“These arguments are entirely legitimate, and ‘fairness’ is something we each may have an opinion on, but to criticise the entire GERS exercise for the simple fact that they are based upon ‘estimation’ is clearly wrong.”
One of the academics Kevin Hague cites, Professor Ronald McDonald, makes a similar comment:
“As in practically any statistical exercise the GERS statistics depend on estimates and there is nothing unusual about that. In that regard it is noteworthy that the statistics produced and reported in GERS come with standard confidence intervals indicating the uncertainty with which the central estimates are held. An examination of these confidence bounds demonstrates that the generally accepted position on Scotland’s fiscal and trade positions are unchanged. This is why mainstream economists, statisticians and commentators will continue to use these statistics in their work.”
In respect for both men, they have ultimately missed the point being made here. What we are questioning here is not primarily the estimation, but what the estimations are based on. The data itself, as has been argued for a while now, is abstract. Doing great things with bad data will not magically change the data to be accurate, which complies with the GIGO theory (Garbage In, Garbage Out). Here is what UK Statistics Authority had to say on such a matter:
Another worrying comment made by Graeme Roy is the following:
Why is Scotland being perceived as a “mini-UK? This in turn goes back to one of the original arguments made towards GERS, which is that it does not represent Scotland as an independent country, since independence changes the current setup which GERS works upon. If GERS represents Scotland as a mini-UK, it cannot be applied to thinking what an independent Scotland would look like, since the government of an independent Scotland would be taking different macroeconomic decisions.
The other academic is Professor Angus Armstrong, who for one is questionably bias. For starters, he use to be Head of Macroeconomic Analysis at HM Treasury, so realistically he is defending much of his own work. If I were to present an essay to my university and quote myself to prove the argument I’m using is sound, I would lose a lot of marks and would most likely be failed. Not only that, he’s also wrote for Labour Hame and is a House of Lords special advisor when it comes to Scottish independence. So when we take his viewpoint, you’ll need more than a pinch of salt.
If we want to have a proper debate on Scotland’s deficit, we need to have proper identified figures and less so on what is assumed. For example, the US can go into incredible detail about what is spent on defence in terms of a regional basis, yet the Ministry of Defence in the UK fails to do so. Why? GERS assumes that roughly £3bn is spent in Scotland, yet the real armed forces budget is around half of that figure (whilst the Tories severely cut more of Scotland’s defences).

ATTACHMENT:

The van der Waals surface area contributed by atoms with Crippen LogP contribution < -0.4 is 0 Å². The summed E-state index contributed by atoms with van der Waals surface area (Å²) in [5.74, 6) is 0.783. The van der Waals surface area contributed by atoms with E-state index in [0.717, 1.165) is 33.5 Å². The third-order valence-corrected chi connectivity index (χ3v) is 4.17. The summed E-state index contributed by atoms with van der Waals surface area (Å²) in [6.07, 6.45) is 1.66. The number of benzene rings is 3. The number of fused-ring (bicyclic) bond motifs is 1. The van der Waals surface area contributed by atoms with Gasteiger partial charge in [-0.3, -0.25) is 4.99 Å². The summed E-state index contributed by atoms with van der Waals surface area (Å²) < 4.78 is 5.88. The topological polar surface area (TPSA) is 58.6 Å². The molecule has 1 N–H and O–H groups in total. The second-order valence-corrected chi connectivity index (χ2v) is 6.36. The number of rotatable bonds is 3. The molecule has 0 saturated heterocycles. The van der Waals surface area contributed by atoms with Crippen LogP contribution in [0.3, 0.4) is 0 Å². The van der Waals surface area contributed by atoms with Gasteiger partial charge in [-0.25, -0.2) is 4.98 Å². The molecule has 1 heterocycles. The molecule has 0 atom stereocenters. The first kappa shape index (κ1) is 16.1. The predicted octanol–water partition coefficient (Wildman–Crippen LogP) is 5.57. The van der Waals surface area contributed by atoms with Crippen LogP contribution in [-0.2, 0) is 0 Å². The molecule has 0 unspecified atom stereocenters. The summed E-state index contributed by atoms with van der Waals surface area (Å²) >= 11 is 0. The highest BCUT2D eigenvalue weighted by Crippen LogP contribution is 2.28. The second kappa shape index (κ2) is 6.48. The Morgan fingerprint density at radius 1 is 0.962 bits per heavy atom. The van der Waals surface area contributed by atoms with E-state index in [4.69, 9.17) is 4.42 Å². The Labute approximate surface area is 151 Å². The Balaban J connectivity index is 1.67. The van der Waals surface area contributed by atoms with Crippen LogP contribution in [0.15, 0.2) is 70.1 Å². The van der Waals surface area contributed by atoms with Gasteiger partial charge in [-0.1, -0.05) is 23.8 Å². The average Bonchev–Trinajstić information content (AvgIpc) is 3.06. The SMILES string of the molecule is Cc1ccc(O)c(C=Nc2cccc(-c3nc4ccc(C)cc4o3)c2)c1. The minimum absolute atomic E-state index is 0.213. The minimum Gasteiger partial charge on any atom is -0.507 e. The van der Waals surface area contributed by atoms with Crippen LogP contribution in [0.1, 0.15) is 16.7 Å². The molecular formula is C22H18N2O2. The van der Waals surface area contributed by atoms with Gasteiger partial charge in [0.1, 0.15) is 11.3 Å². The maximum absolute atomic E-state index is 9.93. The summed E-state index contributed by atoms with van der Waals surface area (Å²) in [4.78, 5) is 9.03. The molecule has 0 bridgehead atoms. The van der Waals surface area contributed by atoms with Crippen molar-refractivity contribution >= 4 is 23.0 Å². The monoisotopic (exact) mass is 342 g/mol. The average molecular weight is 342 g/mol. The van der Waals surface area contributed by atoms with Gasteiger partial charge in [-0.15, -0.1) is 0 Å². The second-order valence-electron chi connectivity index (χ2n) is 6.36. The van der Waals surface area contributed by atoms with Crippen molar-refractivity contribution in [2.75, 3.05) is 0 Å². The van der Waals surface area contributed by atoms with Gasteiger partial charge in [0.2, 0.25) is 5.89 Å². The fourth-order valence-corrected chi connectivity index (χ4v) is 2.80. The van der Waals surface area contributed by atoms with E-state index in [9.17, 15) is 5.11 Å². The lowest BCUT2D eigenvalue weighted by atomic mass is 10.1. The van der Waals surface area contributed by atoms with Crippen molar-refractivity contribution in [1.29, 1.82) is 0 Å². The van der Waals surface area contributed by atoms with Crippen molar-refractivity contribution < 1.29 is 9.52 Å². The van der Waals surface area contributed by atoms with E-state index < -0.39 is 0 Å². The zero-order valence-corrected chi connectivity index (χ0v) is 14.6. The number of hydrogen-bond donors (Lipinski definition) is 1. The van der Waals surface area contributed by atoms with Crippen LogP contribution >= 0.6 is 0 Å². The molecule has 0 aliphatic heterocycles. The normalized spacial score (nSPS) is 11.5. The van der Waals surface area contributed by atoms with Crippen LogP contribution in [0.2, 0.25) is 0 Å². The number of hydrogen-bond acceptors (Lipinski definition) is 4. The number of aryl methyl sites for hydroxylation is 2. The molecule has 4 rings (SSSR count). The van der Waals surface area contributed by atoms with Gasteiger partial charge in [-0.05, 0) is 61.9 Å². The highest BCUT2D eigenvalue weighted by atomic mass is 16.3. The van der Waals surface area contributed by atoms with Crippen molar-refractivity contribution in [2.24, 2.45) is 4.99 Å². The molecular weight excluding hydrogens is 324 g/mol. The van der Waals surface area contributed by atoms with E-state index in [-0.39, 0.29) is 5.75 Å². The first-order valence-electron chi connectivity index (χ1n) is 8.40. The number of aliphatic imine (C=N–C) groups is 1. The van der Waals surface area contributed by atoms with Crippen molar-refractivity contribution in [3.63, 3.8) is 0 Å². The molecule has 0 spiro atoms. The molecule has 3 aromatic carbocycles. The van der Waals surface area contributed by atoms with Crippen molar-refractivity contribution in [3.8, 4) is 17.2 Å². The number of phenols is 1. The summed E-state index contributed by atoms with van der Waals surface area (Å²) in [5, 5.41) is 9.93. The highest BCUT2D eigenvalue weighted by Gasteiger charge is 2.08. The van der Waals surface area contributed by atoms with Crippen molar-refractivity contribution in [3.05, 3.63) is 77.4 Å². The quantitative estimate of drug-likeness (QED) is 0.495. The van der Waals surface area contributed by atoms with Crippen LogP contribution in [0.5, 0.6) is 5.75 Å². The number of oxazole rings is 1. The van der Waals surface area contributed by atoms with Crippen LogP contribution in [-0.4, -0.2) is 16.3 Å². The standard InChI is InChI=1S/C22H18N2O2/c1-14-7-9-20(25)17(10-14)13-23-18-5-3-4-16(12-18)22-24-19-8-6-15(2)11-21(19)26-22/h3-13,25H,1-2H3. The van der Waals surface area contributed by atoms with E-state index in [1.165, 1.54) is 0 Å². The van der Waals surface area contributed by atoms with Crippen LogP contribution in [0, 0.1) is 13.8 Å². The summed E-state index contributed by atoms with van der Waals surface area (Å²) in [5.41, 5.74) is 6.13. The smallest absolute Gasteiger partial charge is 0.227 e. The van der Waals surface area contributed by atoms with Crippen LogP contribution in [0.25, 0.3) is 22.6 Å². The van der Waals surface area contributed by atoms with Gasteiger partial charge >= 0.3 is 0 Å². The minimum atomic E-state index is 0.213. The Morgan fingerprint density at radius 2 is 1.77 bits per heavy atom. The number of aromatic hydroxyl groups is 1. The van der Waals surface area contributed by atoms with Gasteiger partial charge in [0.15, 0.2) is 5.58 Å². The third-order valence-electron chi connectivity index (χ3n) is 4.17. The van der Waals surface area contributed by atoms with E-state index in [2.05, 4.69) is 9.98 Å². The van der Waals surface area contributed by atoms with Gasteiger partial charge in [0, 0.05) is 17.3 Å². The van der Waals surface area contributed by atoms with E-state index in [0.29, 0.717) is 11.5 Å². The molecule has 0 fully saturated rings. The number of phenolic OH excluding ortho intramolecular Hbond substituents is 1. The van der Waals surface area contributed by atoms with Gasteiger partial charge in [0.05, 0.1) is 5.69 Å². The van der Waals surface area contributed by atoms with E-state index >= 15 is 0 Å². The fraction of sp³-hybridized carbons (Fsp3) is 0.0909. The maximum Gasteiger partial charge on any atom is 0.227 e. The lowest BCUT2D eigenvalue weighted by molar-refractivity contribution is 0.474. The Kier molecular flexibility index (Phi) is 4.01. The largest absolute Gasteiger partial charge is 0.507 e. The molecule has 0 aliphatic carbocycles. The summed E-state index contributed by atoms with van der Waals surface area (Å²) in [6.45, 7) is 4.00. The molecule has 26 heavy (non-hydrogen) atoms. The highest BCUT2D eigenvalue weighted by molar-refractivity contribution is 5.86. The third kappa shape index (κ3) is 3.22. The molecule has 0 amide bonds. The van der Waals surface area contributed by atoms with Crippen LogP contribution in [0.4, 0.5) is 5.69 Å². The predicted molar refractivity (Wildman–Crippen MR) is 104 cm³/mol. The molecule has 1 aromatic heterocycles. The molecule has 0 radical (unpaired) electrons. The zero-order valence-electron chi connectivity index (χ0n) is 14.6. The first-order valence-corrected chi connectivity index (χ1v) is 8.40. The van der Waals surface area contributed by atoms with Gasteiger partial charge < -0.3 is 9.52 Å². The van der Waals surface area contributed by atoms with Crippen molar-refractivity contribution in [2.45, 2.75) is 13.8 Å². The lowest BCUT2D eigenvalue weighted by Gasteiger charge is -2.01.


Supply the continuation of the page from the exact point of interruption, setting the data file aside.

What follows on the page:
At my time at Stirling University, I’ve gone through a lot of learning about economics, but there has always been one thing that has struck out by everyone who I’ve spoken to: question everything.
We cannot simply accept that data is good enough because the government or statistical bodies say so, that’s why this debate is important to have. Whilst GERS is improving, ultimately Scotland should have data gathered specifically for ourselves as a country, not as a “mini-UK”. I can appreciate that Graeme did bring more clarity about the role of Scottish civil servants. He had the best intention when it came to this debate, however, he sadly misses the point.
4) But if the data is unreliable, how can you present a case for an independent Scotland?
There was much confusion from critics on my article, arguing that because I hold the view the data for GERS is unreliable then it makes little sense to bring forward an assessment for an independent Scotland.
It was rather odd, because I would have thought there was a fair distinction from what I was doing. As much as I do criticise GERS for it’s unreliable data, there’s a difference in the data provided for current economic status and data used to look at what different macroeconomic decisions Scotland can take to benefit the economy. It seems that many have skim read my article and jumped straight to the comments.
The feedback overall has been mostly positive, and I welcome new sources and arguments which can help me adapt my understanding of the debate (from both sides). I’ll be doing more work with members of Stirling University in terms of Scotland’s deficit and data in general, and will give more feedback in the future.